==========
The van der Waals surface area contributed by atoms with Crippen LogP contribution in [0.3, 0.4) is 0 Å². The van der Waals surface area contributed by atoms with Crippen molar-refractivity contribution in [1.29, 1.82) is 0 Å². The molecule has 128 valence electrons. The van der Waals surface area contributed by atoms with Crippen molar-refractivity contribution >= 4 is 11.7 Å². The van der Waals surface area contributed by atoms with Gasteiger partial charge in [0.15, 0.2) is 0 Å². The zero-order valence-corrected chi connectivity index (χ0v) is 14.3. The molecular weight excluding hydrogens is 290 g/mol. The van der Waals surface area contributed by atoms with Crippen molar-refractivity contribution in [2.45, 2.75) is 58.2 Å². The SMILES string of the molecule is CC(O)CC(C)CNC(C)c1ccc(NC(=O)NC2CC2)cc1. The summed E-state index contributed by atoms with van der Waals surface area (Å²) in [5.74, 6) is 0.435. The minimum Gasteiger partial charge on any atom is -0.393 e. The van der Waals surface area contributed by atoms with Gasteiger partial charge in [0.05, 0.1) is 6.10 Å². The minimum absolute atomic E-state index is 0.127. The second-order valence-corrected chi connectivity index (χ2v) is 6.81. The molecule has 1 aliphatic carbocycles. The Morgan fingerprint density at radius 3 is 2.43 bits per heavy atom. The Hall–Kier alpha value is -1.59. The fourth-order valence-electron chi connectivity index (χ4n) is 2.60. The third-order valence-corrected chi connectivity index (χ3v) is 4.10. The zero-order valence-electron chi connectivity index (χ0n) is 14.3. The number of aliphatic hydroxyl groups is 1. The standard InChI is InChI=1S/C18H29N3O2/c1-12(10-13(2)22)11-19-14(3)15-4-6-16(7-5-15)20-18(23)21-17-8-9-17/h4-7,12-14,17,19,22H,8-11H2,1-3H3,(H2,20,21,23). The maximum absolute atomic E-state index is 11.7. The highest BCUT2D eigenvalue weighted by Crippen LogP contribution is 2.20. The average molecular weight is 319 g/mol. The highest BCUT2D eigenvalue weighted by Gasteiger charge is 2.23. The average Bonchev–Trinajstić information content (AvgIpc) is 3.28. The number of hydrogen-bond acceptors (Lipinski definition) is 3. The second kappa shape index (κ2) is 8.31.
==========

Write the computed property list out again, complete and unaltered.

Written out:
The van der Waals surface area contributed by atoms with Crippen LogP contribution in [0.3, 0.4) is 0 Å². The van der Waals surface area contributed by atoms with Crippen molar-refractivity contribution in [1.29, 1.82) is 0 Å². The molecule has 128 valence electrons. The van der Waals surface area contributed by atoms with Crippen molar-refractivity contribution >= 4 is 11.7 Å². The van der Waals surface area contributed by atoms with Gasteiger partial charge in [0.15, 0.2) is 0 Å². The zero-order valence-corrected chi connectivity index (χ0v) is 14.3. The molecular weight excluding hydrogens is 290 g/mol. The van der Waals surface area contributed by atoms with Crippen molar-refractivity contribution in [2.45, 2.75) is 58.2 Å². The SMILES string of the molecule is CC(O)CC(C)CNC(C)c1ccc(NC(=O)NC2CC2)cc1. The summed E-state index contributed by atoms with van der Waals surface area (Å²) in [5.74, 6) is 0.435. The minimum Gasteiger partial charge on any atom is -0.393 e. The van der Waals surface area contributed by atoms with Gasteiger partial charge in [0.05, 0.1) is 6.10 Å². The minimum absolute atomic E-state index is 0.127. The second-order valence-corrected chi connectivity index (χ2v) is 6.81. The molecule has 1 aliphatic carbocycles. The Morgan fingerprint density at radius 3 is 2.43 bits per heavy atom. The Hall–Kier alpha value is -1.59. The fourth-order valence-electron chi connectivity index (χ4n) is 2.60. The third-order valence-corrected chi connectivity index (χ3v) is 4.10. The zero-order valence-electron chi connectivity index (χ0n) is 14.3. The number of aliphatic hydroxyl groups is 1. The standard InChI is InChI=1S/C18H29N3O2/c1-12(10-13(2)22)11-19-14(3)15-4-6-16(7-5-15)20-18(23)21-17-8-9-17/h4-7,12-14,17,19,22H,8-11H2,1-3H3,(H2,20,21,23). The maximum absolute atomic E-state index is 11.7. The highest BCUT2D eigenvalue weighted by Crippen LogP contribution is 2.20. The average molecular weight is 319 g/mol. The highest BCUT2D eigenvalue weighted by Gasteiger charge is 2.23. The average Bonchev–Trinajstić information content (AvgIpc) is 3.28. The number of hydrogen-bond acceptors (Lipinski definition) is 3. The second kappa shape index (κ2) is 8.31.